The Key to a Successful Enablement Program: The Customer Journey! Part II

Customer Success Enablement Customer Success Operations
Customer Success Enablement

Last week I sat down with my good friend and former colleague, Melissa Madian, a frontierswoman in the field of Sales and Customer Experience (CX) enablement, to understand how businesses enable its employees to deliver consistent customer experiences that are true to a company’s brand.

We talked about what customer enablement is, especially as it relates to Customer Success, why it’s important and how critical the customer journey is for the success of an enablement program.

This week Melissa shares with us what the fundamental pillars required for a solid enablement program are, what a healthy and unhealthy enablement program looks like, as well as her advice for making the case for enablement.

What then should every organization have as a foundational enablement program for Customer Success?  In other words, what does a solid, fundamental enablement program look like? 

[Melissa] At a really high level I look at enablement as three pillars; ongoing enablement, onboarding and recruit

1. Ongoing enablement: to ensure people already in their roles are effective.  That is, providing them with:

  • Product and Services Knowledge

  • Skills (e.g. diagnostic skills)

  • Process and behaviours required for the CSM to function effectively within the organization (e.g. storing customer data in a CRM, etc.)

2. Onboarding: to ensure new CSMs are equipped to do their role and know what they need to do in their first 30 days to do their job effectively.  I would also sub bucket this pillar into Knowledge, Process and then later Skills

3. Recruitment:  to ensure the right people for the role and the organization are hired.  In other words, defining the profile of the ideal CSM that matches the organization culture, the processes and skills needed for the organization.  A lot of companies don’t determine a process or profile for hiring the right people into the role.  If a company doesn’t define that, then how will they consistently be able to bring in the right person to do the job?  This is what this pillar is all about.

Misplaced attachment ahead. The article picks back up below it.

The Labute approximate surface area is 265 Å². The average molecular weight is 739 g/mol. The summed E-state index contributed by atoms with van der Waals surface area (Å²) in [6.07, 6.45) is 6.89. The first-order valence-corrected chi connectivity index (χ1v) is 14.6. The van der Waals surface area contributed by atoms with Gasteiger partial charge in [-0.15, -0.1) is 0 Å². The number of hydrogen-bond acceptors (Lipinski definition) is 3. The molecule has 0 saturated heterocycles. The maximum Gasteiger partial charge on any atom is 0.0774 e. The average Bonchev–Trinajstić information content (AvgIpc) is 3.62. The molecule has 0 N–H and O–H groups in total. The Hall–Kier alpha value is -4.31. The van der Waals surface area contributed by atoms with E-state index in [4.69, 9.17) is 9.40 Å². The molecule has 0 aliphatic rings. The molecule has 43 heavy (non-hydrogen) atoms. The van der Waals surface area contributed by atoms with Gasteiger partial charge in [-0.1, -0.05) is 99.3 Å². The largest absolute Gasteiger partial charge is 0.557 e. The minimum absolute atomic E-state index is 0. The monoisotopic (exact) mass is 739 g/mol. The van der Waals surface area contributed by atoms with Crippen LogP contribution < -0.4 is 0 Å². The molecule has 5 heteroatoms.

Should companies at various stages of development have different enablement strategies?  In other words, are there different levels of CX enablement maturity that organizations should strive for?

[Melissa] Yeah, I think the pillars are absolute regardless of the maturity level of the company.

What a company does, how it applies those pillars and the level of effort will differ depending on maturity.

For instance, for a smaller start-up, a company will likely want to focus on getting the people already in the seats strong and up and running with the ongoing pillar versus a larger company that may have all three pillars in place so they can tackle all of them in parallel.

But the pillars are the pillars regardless.

What’s the biggest mistake companies make when they set out to create CX enablement?

[Melissa] Companies focus too much of their effort onboarding new people and forget about updating the knowledge and skills of their existing employees.

I think the effort of the two should be reversed.

Ongoing training should be done to ensure that everyone in the organization is up to date on the latest product features and has the latest skills, not just the newest employees.

The second biggest mistake companies make is not doing any kind of enablement at all.

That is not going to be good for anyone.

The third mistake is not doing a proper customer journey.

Otherwise the enablement program is not aligned to the customer’s actual journey.

[Kia] I love it!  The importance of aligning to the customer journey is popping up again.

[Melissa] Yes exactly!  It makes so much sense though.  If a company is not aligning to the customer’s journey, then what is it enabling?

What do you look for when you’re assessing the health of an enablement program?

[Melissa] I look for the three pillars and whether people are actually doing what the enablement program outlines that people should be doing. 

For example, if a company is using an Learning Management System (LMS) are people taking the training?

I spot check folks by having managers check whether people are actually doing in practice what they practiced.

How do you recognize a good enablement program?

[Melissa] The easiest way is to observe what the Customer Success organization is doing.

First of all, if they have two of the three pillars in place, I know they are already ahead of most organizations.

They’ve got something strong in place for CSM onboarding and ongoing training to continually refresh the CSM’s skills and behaviours.

I also look for consistency. 

If everyone is doing things in more or less the same way across the organization, and ideally aligned to the customer’s journey, then I know that the organization has a pretty good enablement program in place.

[Kia] Very interesting.  That’s the interplay between enablement and the customer journey. 

Enablement’s role is not about defining the process per se (the organization needs to understand and define its customer journey) but a strong enablement program depends on the process, hence the tie to the customer journey.